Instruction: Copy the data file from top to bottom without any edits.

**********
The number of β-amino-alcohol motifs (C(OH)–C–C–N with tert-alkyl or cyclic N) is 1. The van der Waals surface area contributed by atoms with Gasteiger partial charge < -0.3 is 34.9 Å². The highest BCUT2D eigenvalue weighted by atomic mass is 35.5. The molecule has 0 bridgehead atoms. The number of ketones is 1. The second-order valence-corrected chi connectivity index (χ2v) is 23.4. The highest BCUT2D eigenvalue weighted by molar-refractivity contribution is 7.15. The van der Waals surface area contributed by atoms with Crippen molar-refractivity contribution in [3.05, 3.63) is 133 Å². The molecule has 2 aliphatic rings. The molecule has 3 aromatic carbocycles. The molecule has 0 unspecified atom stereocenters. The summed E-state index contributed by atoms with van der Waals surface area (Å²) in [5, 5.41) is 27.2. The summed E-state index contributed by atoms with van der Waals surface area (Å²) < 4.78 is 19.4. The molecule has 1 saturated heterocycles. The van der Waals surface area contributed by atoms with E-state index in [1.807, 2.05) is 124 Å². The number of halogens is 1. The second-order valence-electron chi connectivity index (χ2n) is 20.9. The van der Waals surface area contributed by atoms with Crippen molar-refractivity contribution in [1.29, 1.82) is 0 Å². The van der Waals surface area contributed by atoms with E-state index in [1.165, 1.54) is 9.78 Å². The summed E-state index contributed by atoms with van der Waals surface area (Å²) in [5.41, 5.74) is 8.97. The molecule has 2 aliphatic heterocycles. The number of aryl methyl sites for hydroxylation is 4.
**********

The number of β-amino-alcohol motifs (C(OH)–C–C–N with tert-alkyl or cyclic N) is 1. The van der Waals surface area contributed by atoms with Gasteiger partial charge < -0.3 is 34.9 Å². The highest BCUT2D eigenvalue weighted by atomic mass is 35.5. The molecule has 0 bridgehead atoms. The number of ketones is 1. The second-order valence-corrected chi connectivity index (χ2v) is 23.4. The highest BCUT2D eigenvalue weighted by molar-refractivity contribution is 7.15. The van der Waals surface area contributed by atoms with Crippen molar-refractivity contribution in [3.05, 3.63) is 133 Å². The molecule has 2 aliphatic rings. The molecule has 3 aromatic carbocycles. The molecule has 0 unspecified atom stereocenters. The summed E-state index contributed by atoms with van der Waals surface area (Å²) in [5, 5.41) is 27.2. The summed E-state index contributed by atoms with van der Waals surface area (Å²) < 4.78 is 19.4. The molecule has 1 saturated heterocycles. The van der Waals surface area contributed by atoms with E-state index in [1.807, 2.05) is 124 Å². The number of halogens is 1. The second-order valence-electron chi connectivity index (χ2n) is 20.9. The van der Waals surface area contributed by atoms with Crippen molar-refractivity contribution in [1.29, 1.82) is 0 Å². The van der Waals surface area contributed by atoms with E-state index in [1.165, 1.54) is 9.78 Å². The summed E-state index contributed by atoms with van der Waals surface area (Å²) in [5.41, 5.74) is 8.97. The molecule has 2 aliphatic heterocycles. The number of aryl methyl sites for hydroxylation is 4.